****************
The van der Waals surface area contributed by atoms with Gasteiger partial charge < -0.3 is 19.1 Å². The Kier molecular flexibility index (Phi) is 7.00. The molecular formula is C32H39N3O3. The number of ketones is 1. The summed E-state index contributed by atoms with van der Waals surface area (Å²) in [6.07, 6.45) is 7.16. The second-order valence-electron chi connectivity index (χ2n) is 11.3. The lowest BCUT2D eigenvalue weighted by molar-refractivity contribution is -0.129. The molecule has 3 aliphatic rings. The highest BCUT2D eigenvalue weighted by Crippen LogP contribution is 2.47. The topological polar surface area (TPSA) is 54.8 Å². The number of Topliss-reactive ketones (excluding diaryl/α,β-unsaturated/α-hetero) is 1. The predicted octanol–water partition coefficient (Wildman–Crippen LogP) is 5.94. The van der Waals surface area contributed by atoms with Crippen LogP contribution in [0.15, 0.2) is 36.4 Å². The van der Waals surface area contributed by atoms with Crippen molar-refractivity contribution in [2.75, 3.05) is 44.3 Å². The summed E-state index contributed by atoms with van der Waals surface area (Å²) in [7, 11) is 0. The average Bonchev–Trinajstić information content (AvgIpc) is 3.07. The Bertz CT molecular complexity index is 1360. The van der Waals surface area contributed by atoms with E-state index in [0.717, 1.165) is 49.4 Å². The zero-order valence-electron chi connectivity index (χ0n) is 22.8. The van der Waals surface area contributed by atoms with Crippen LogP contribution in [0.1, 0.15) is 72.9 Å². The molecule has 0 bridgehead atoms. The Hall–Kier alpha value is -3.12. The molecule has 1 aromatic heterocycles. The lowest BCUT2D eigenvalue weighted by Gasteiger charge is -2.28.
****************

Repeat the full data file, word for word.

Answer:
The van der Waals surface area contributed by atoms with Gasteiger partial charge < -0.3 is 19.1 Å². The Kier molecular flexibility index (Phi) is 7.00. The molecular formula is C32H39N3O3. The number of ketones is 1. The summed E-state index contributed by atoms with van der Waals surface area (Å²) in [6.07, 6.45) is 7.16. The second-order valence-electron chi connectivity index (χ2n) is 11.3. The lowest BCUT2D eigenvalue weighted by molar-refractivity contribution is -0.129. The molecule has 3 aliphatic rings. The highest BCUT2D eigenvalue weighted by Crippen LogP contribution is 2.47. The topological polar surface area (TPSA) is 54.8 Å². The number of Topliss-reactive ketones (excluding diaryl/α,β-unsaturated/α-hetero) is 1. The predicted octanol–water partition coefficient (Wildman–Crippen LogP) is 5.94. The van der Waals surface area contributed by atoms with Crippen LogP contribution in [0.15, 0.2) is 36.4 Å². The van der Waals surface area contributed by atoms with Crippen molar-refractivity contribution in [2.75, 3.05) is 44.3 Å². The summed E-state index contributed by atoms with van der Waals surface area (Å²) in [7, 11) is 0. The average Bonchev–Trinajstić information content (AvgIpc) is 3.07. The Bertz CT molecular complexity index is 1360. The van der Waals surface area contributed by atoms with E-state index in [0.717, 1.165) is 49.4 Å². The zero-order valence-electron chi connectivity index (χ0n) is 22.8. The van der Waals surface area contributed by atoms with Crippen LogP contribution in [0.1, 0.15) is 72.9 Å². The molecule has 0 bridgehead atoms. The Hall–Kier alpha value is -3.12. The molecule has 1 aromatic heterocycles. The lowest BCUT2D eigenvalue weighted by Gasteiger charge is -2.28.